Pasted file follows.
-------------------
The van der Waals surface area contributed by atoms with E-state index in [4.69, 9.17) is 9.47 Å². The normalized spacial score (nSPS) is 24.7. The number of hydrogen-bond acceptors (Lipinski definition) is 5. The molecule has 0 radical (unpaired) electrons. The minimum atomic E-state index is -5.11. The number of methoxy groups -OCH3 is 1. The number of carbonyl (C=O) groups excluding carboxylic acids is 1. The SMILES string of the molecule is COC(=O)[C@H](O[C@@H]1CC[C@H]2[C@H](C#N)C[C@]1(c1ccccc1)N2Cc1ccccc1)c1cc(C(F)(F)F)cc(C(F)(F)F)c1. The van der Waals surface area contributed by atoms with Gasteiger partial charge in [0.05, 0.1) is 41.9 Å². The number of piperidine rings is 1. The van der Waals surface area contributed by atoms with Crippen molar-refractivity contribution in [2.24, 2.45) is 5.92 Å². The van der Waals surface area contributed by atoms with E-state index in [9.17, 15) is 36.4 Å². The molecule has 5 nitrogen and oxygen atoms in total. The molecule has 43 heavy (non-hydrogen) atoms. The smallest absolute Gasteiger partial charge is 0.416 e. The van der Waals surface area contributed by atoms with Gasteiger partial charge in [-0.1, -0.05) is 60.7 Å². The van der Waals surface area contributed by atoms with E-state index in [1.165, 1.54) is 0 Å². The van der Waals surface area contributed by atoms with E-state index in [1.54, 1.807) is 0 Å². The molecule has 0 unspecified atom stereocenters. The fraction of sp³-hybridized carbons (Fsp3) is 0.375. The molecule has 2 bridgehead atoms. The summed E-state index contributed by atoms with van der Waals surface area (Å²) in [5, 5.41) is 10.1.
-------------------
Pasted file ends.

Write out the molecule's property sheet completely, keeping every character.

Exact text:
The van der Waals surface area contributed by atoms with E-state index in [4.69, 9.17) is 9.47 Å². The normalized spacial score (nSPS) is 24.7. The number of hydrogen-bond acceptors (Lipinski definition) is 5. The molecule has 0 radical (unpaired) electrons. The minimum atomic E-state index is -5.11. The number of methoxy groups -OCH3 is 1. The number of carbonyl (C=O) groups excluding carboxylic acids is 1. The SMILES string of the molecule is COC(=O)[C@H](O[C@@H]1CC[C@H]2[C@H](C#N)C[C@]1(c1ccccc1)N2Cc1ccccc1)c1cc(C(F)(F)F)cc(C(F)(F)F)c1. The van der Waals surface area contributed by atoms with Gasteiger partial charge in [0.05, 0.1) is 41.9 Å². The number of piperidine rings is 1. The van der Waals surface area contributed by atoms with Crippen molar-refractivity contribution in [2.24, 2.45) is 5.92 Å². The van der Waals surface area contributed by atoms with E-state index in [9.17, 15) is 36.4 Å². The molecule has 5 nitrogen and oxygen atoms in total. The molecule has 43 heavy (non-hydrogen) atoms. The smallest absolute Gasteiger partial charge is 0.416 e. The van der Waals surface area contributed by atoms with Gasteiger partial charge in [-0.1, -0.05) is 60.7 Å². The van der Waals surface area contributed by atoms with E-state index in [1.165, 1.54) is 0 Å². The van der Waals surface area contributed by atoms with E-state index in [1.54, 1.807) is 0 Å². The molecule has 0 unspecified atom stereocenters. The fraction of sp³-hybridized carbons (Fsp3) is 0.375. The molecule has 2 bridgehead atoms. The summed E-state index contributed by atoms with van der Waals surface area (Å²) in [5, 5.41) is 10.1.